Saturday, September 24, 2016

Am I Weird?

"So, tell us about your favorite book or author...."

I cannot tell you how much I HATE this question (especially in an interview)! I was reminded of this recently when we were asked this question as an ice-breaker at my MLIS orientation. This question doesn't bother me so much in casual conversation, but in a job interview or any other professional interaction, it really puts me on the spot and causes instant anxiety. Apparently I'm a real oddball, particularly in the library field, because I don't have a favorite book or author.

Everyone else seems to have one particular life-changing book that they loved, and/or an author that they love, but not me. I do love to read, and there have been many books that I have liked, even loved, at various times in my life, but not one stands out as being a singular favorite. Definitely nothing life-altering. There are several authors whose books I have liked, but many have not written a large enough body of work to say they are my favorite, or if they have written a number of works, I have only read or only liked a few.

I don't even really have a favorite genre; it's all relative and situational. I love to read, and I will pretty much read almost anything that's in front of me given the time. I work in youth services, so I read mostly middle-grade and young adult novels for professional reasons, though I do try to read some adult books every now and then. I do find the teen fiction that *I* like tends not to be what is most popular with teens. I gravitate towards realistic and historical fiction, and I'm so over the whole vampire thing, and I don't really care for magical realism in general.

I'm not a huge fan of fantasy or sci-fi, but, if the story and writing are good enough, I can enjoy them. I loved Harry Potter (if I were really pressed to pick a favorite series, that might be it, but I don't like Rowling's adult novels at all) and Ender's Game, and liked Hunger Games quite a bit (once I got past the children killing children aspect). I really don't care for novels in verse or graphic novels; I have nothing against them and do recognize their value, it's just not my thing. But again, if they are well-written with a good story, I enjoy them. For example, Kwame Alexander's The Crossover and Booked, and the graphic novels El Deafo and Roller Girl.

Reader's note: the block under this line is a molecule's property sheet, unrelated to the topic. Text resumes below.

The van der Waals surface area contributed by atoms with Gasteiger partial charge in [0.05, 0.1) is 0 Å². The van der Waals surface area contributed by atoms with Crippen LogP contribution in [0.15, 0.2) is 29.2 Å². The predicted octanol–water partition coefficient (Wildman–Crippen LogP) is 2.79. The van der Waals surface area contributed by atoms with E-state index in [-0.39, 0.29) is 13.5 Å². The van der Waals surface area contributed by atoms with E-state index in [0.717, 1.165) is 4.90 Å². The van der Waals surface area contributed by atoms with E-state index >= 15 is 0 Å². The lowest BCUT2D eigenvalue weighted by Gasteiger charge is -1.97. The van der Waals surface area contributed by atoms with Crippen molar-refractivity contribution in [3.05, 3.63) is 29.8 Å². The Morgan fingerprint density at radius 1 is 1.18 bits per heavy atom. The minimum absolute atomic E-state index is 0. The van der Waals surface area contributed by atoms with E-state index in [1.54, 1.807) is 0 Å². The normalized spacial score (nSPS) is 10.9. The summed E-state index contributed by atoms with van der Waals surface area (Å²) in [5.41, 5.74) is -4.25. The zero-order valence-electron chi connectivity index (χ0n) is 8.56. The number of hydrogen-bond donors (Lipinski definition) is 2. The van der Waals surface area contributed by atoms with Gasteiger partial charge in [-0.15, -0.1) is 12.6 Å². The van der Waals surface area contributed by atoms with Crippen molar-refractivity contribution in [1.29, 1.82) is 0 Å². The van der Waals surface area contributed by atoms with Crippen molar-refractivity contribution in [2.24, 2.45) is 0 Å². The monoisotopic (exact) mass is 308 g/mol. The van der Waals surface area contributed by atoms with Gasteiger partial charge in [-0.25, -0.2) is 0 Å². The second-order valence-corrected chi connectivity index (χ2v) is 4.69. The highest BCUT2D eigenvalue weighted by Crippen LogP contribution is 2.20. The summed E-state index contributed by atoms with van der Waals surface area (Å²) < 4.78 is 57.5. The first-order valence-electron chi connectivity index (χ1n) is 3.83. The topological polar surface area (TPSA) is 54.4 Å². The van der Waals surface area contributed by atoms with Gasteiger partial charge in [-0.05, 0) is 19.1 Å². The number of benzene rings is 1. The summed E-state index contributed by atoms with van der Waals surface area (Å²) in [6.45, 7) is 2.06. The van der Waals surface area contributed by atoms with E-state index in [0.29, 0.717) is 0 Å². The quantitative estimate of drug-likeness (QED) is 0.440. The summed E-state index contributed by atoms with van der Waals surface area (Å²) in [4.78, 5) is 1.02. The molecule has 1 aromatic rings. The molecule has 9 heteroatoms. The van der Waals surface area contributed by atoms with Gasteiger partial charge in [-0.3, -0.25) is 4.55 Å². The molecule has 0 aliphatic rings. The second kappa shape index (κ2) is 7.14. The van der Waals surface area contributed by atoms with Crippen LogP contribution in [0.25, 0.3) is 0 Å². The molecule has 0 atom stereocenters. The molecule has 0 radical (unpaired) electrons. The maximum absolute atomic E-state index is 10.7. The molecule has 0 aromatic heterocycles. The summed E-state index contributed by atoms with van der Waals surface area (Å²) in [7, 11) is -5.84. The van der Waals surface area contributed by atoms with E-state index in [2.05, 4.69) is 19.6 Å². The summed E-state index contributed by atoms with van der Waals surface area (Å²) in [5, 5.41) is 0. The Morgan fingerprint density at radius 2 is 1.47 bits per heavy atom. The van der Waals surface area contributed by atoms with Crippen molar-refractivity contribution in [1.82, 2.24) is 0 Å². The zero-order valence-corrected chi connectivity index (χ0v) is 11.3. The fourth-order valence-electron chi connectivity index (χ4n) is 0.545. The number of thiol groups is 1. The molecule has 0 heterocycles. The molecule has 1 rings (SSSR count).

One book I really liked this year was Echo, with four stories for the price of one, mostly historical fiction, with just a little magic thrown in, but not enough to be annoying. Also, I just read both The Evolution of Calpurnia Tate and The Curious World of Calpurnia Tate and felt they were written for my 10-year old self. I loved them, but they still don't outshine everything else, and it's so hard to compare different genres and ages.

As far as adult literature, I don't get to read that much, but some that I've enjoyed in the last 3-4 years were Unbroken, A Higher Call, and The Book Thief (that they all have to do with WWII is entirely coincidental). Some others were the popular Gone Girl as well as Flynn's earlier Dark Places, The Dovekeepers, and being a child of the '80's, I LOVED Ready Player One (can't wait for the movie!).

Some of my childhood favorites were Heidi, Little Women, Pippi Longstocking, The Mouse and the Motorcyle, Socks, and the Little House series. My guilty pleasure as a teen through adulthood is historical romance, mostly by Kathleen Woodiwiss and Johanna Lindsey as they are steamy enough, without being too slutty and sordid, and I just love the historical aspect and being immersed in different time periods. I save these to read on vacation, since they are purely for escape and entertainment.

But out of all of these, I cannot pick any one book as my favorite, and in a few years most will probably be replaced by newer titles in my mind. 

So, am I weird for not having a favorite book? Does everyone else have a favorite? What's yours?

Friday, September 23, 2016

An Update & Excuses

So my regular readers have probably noticed I have not been posting as much, and I have let a fair amount of time pass since my last post. If you do follow me, then you've probably guessed it has to do with my starting an MLIS program this fall.

While I'm only taking one class, and it does not really take up all of my time, I'm finding it's taking up most of my creative energy, and the amount of screen time I can tolerate. Since it is an online program, starting school has meant a huge increase in the amount of time I have to spend on the computer, participating in discussions, doing research, writing assignments, etc. And on top of that, I've got two presentations coming up at work that I've been spending time making Power Points for, so that's even more screen time than normal at work. This huge increase in computer time has taken a tole, causing significant eye strain and frequent headaches (and I did have my eyes checked recently).